A "test category" is a certain kind of small category $A$ which turns out to have the following property: the category $\widehat{A}$ of presheaves of sets on $A$ admits a model category structure, which is Quillen equivalent to the usual model category structure on spaces.

The notion of test category was proposed by Grothendieck, and the above result was proved by Cisinski (Les préfaisceaux comme modèles des types d'homotopie. Astérisque No. 308 (2006)).

Examples of test categories include the category $\Delta$ of non-empty finite ordered sets (i.e., the indexing category for simplicial sets), and $\square$, the indexing category for cubical sets.

It's hard for me to give the precise definition of test category here: it involves the counit of an adjunction $i_A: \widehat{A} \rightleftarrows \mathrm{Cat} :i_A^*$, where the left adjoint $i_A$ sends a presheaf $X$ to the comma category $A/X$ (where we think of $A\subset \widehat{A}$ by yoneda). An online introduction to test categories, which includes the full definition and an account of Cisinski's results, is given in Jardine, "Categorical homotopy theory".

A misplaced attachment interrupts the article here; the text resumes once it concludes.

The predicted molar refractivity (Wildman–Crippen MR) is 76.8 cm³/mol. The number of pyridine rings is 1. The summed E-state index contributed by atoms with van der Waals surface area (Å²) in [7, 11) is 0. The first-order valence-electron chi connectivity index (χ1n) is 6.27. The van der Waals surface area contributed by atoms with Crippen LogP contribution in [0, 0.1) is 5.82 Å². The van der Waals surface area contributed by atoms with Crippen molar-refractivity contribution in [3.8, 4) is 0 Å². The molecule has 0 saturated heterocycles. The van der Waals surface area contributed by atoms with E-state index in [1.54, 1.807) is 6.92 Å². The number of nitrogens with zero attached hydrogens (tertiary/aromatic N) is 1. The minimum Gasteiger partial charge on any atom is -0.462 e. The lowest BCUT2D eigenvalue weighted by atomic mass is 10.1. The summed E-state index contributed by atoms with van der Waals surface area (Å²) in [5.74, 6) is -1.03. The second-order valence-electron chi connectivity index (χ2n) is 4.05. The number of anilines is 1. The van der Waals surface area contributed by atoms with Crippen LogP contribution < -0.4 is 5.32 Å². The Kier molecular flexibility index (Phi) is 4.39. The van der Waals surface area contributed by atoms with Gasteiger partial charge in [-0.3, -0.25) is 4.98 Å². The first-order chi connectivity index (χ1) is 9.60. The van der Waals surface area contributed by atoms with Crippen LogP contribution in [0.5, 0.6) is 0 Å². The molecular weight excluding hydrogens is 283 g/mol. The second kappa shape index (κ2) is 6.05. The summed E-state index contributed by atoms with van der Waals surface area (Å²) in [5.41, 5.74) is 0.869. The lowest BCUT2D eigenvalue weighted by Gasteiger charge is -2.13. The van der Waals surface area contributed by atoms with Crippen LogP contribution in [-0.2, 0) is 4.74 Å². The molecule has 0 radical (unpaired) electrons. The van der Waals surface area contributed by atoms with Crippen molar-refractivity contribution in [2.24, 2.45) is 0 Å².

I don't really understand how one should try to prove that a particular category is a test category. The example I have in mind is $G$, the (skeleton of) the category of non-empty finite sets, and all maps between them. I believe this should be a test category; is this true?

Note that there is a "forgetful functor" $\Delta\rightarrow G$, which induces some pairs of adjoint functors between $\widehat{\Delta}$ and $\widehat{G}$. If $G$ is really a test category, I would expect one of these adjoint pairs to be a Quillen equivalence.

Another note: $G$ is equivalent to the category of *finite, contractible groupoids*, which is how I am thinking about it.